- I wrote on my diary. (I know that the word "diary" in Japanese is 日記 "nikki" and "to write" in past tense is 書きました "kakimashita", but I just can't seem to join these two words together to form a sentence that makes sense :blush: )


That's ok but you're jut missing the particle. 日記書きました。is grammatically correct.


Ahh, so it was that simple? "Boku wa nikki ni kakimashita."

tokai devotee wrote:
Nakagawa Izumi wrote:- Today school was boring. (Kyou means today, school is gakkou, chinke means boring. So, is the sentence "今日, 学校 は ちんけ でした." grammatically correct?)


ちんけ means boring as in uncool, and I don't think it's what you need here. つまらない is the word you're looking for.


Ohh, I see. So it's "Kyou, gakkou wa tsumaranai deshita." right?

tokai devotee wrote:I'm sorry to say I don't have time now to help with the rest. Hopefully someone else can help, or I'll able to get back to it later.

Keep up the good work! がんばってください。


That's okay, you really helped me a lot. Thank you very much!
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Re: Traslating some English phrases into Japanese

Postby Sairana » Tue 03.30.2010 2:19 am

Nakagawa Izumi wrote:Anyway, my Japanese schoolmate told me to write on my diary every day (but I had to write in Japanese of course) if I want to get better. So I did. However, there's a problem. I don't know most of the common phrases that people use every day in the Japanese language, and since I found this neat forum, I thought you guys could help me. :D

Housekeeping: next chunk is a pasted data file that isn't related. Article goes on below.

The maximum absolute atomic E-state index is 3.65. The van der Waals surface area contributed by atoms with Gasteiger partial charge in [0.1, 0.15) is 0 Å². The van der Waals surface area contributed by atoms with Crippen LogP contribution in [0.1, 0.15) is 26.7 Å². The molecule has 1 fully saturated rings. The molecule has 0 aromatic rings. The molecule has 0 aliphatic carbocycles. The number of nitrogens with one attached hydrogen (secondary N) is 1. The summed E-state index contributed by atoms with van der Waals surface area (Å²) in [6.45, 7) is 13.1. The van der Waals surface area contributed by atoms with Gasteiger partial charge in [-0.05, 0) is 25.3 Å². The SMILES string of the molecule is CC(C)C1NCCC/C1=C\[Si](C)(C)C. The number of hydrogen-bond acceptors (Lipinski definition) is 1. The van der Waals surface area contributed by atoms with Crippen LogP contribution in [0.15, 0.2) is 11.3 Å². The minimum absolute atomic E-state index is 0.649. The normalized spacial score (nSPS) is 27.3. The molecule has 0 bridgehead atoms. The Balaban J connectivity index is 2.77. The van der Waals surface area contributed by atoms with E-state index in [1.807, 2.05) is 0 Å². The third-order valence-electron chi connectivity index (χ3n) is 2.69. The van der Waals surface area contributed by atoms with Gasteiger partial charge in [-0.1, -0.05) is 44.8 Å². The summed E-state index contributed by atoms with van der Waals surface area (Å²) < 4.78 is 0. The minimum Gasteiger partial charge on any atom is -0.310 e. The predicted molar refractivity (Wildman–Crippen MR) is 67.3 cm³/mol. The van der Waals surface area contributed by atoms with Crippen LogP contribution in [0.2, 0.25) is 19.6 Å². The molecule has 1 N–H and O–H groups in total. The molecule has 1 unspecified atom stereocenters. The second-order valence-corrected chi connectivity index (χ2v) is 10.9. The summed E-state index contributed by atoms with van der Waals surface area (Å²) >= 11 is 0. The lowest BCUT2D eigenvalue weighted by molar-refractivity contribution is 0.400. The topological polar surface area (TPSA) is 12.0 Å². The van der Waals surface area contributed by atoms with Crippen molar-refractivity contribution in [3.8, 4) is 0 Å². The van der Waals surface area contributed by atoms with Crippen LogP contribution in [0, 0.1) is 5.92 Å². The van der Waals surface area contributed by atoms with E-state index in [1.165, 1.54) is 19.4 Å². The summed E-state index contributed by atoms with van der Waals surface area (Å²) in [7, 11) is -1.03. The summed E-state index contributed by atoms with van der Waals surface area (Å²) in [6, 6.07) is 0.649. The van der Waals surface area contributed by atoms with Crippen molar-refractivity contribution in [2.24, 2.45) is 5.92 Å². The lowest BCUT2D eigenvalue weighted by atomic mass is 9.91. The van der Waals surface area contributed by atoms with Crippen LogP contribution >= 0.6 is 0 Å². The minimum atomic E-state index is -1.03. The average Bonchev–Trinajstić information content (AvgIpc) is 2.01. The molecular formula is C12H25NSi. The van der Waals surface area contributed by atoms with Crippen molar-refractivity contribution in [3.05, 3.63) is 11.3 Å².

You will certainly get help here, but you can also look at lang-8.com

It's specifically designed for people of all levels to practice in a foreign language and corrected by native speakers. Most people just typically write blog/journal entries in both their native and target languages. then someone comes along and corrects it using the built in tools.
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Re: Traslating some English phrases into Japanese

Postby Nakagawa Izumi » Tue 03.30.2010 2:39 am

Sairana wrote:You will certainly get help here, but you can also look at lang-8.com

It's specifically designed for people of all levels to practice in a foreign language and corrected by native speakers. Most people just typically write blog/journal entries in both their native and target languages. then someone comes along and corrects it using the built in tools.


サイラナさん, ありがとう! その ページ は 有用 です よ! :D
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Re: Traslating some English phrases into Japanese

Postby Kakads » Tue 03.30.2010 4:38 am

Nakagawa Izumi wrote:Ohh, I see. So it's "Kyou, gakkou wa tsumaranai deshita." right?

With the past form of -i adjectives, you take the final -い off and add -かった, so: